Kiini Ibura Salaam is a writer and visual artist from New Orleans, Louisiana—which is the original home of the Chitimacha Tribe. The middle child of five, she grew up in a hardscrabble neighborhood full of oak and fig trees, locusts and mosquitoes, cousins and neighbors. The house no longer exists, having been reduced to rubble along with almost all of the houses in a six-block radius after the 2005 levee break in the Lower Ninth Ward.
A member of the first generation of post- segregation African Americans, Kiini grew up with creative parents who charted an independent cultural and intellectual path. Influenced by a childhood that was rich with art, music, and books, Kiini naturally gravitated toward reading and writing. She wrote her first professional story as a first-year student at Spelman College. After being paid $100 for the publication of that story, her identity as a writer was buoyed and she proclaimed herself a “serious” author.
Kiini’s work encompasses speculative fiction, creative nonfiction, and poetry. Her writing is rooted in speculative events, magical worlds, and women’s perspectives. Her speculative fiction has been included in such publications as: Dark Matter, Mojo: Conjure Stories, FEMSPEC, Ideomancer.com, infinitematrix.com and PodCastle.org. One of her earlier (and most distinctive) stories “Of Wings, Nectar, and Ancestors” was translated into Polish and her collection Ancient, Ancient was co-winner of the 2012 James Tiptree, Jr. Award. Her second collection, When the World Wounds, explores the human condition in the shadows of trauma.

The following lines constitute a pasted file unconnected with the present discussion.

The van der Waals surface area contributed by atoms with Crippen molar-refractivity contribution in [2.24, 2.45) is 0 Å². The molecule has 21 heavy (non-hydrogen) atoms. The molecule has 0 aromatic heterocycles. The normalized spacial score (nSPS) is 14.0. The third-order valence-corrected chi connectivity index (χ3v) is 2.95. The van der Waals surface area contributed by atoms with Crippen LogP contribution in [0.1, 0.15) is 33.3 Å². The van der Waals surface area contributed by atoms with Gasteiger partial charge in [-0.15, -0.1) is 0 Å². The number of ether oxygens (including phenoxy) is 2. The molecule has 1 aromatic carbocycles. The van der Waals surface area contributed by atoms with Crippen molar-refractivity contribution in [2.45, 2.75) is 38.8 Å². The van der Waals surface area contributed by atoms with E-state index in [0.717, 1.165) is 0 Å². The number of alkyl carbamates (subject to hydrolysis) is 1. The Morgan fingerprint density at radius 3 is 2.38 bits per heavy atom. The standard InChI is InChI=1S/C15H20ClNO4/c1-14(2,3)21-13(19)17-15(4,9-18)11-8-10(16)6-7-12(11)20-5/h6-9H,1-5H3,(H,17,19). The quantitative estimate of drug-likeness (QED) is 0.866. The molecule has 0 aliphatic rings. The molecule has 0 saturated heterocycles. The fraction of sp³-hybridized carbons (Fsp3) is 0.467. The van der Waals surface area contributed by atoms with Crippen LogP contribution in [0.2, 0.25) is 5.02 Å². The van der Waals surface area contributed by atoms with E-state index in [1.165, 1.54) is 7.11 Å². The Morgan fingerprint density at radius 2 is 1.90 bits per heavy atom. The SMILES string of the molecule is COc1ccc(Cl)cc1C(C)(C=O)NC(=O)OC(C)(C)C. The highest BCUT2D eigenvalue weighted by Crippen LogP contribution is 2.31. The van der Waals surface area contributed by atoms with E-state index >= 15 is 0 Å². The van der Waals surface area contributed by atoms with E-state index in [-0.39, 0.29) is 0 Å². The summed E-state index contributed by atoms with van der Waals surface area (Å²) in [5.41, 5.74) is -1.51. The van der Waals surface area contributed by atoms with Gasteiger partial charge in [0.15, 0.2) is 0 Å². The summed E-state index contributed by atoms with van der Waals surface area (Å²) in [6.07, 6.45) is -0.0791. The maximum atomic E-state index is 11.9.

Kiini’s creative nonfiction speaks to her two passions: the freedom of women and the freedom of the creative spirit. In essays about date rape, sexual harassment, and the power of the word no, Kiini explores the complex layers of societal norms that negatively impact women’s lives. These essays have been published in Essence, Ms., and Colonize This! Her article “Navigating to No,” sparked a spate of radio interviews, a television appearance, and a college seminar, as well as earned a personal commentary award from the National Association of Black Journalists. Her essay “No,” which appeared in both Ms. magazine and Utne Reader, was included in the Longman Publishers composition guide, Reading Into Writing. Her creative nonfiction has been included in college curricula in the areas of women’s studies, anthropology, history, and English.
For the past ten years, Kiini has written the KIS.list, an e-column that explores the writing life and encourages readers to fulfill their dreams. These posts have been collected in the Notes From the Trenches e-book series. She works as an editor and content director. She and her daughter live in Brooklyn, NY—the original home of the Lenape Tribe.